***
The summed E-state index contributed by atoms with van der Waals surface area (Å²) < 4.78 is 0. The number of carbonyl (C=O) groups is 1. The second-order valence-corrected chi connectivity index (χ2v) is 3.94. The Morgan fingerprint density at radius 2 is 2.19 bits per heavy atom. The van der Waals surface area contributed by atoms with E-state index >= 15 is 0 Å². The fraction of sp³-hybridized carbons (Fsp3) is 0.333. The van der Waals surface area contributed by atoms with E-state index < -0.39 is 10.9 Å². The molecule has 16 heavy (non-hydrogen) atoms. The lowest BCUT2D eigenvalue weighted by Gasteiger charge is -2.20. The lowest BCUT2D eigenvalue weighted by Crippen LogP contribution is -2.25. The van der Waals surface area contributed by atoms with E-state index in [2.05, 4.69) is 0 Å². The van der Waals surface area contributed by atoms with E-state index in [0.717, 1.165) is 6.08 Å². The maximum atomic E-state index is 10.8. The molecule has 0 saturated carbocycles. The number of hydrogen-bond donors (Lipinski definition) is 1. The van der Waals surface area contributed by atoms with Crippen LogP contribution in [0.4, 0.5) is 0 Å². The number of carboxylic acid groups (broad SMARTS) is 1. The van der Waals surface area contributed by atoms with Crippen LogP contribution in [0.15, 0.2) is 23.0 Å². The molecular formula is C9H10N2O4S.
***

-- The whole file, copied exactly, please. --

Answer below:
The summed E-state index contributed by atoms with van der Waals surface area (Å²) < 4.78 is 0. The number of carbonyl (C=O) groups is 1. The second-order valence-corrected chi connectivity index (χ2v) is 3.94. The Morgan fingerprint density at radius 2 is 2.19 bits per heavy atom. The van der Waals surface area contributed by atoms with E-state index >= 15 is 0 Å². The fraction of sp³-hybridized carbons (Fsp3) is 0.333. The van der Waals surface area contributed by atoms with E-state index < -0.39 is 10.9 Å². The molecule has 16 heavy (non-hydrogen) atoms. The lowest BCUT2D eigenvalue weighted by Gasteiger charge is -2.20. The lowest BCUT2D eigenvalue weighted by Crippen LogP contribution is -2.25. The van der Waals surface area contributed by atoms with E-state index in [2.05, 4.69) is 0 Å². The van der Waals surface area contributed by atoms with E-state index in [0.717, 1.165) is 6.08 Å². The maximum atomic E-state index is 10.8. The molecule has 0 saturated carbocycles. The number of hydrogen-bond donors (Lipinski definition) is 1. The van der Waals surface area contributed by atoms with Crippen LogP contribution in [0.4, 0.5) is 0 Å². The number of carboxylic acid groups (broad SMARTS) is 1. The van der Waals surface area contributed by atoms with Crippen LogP contribution in [0.15, 0.2) is 23.0 Å². The molecular formula is C9H10N2O4S.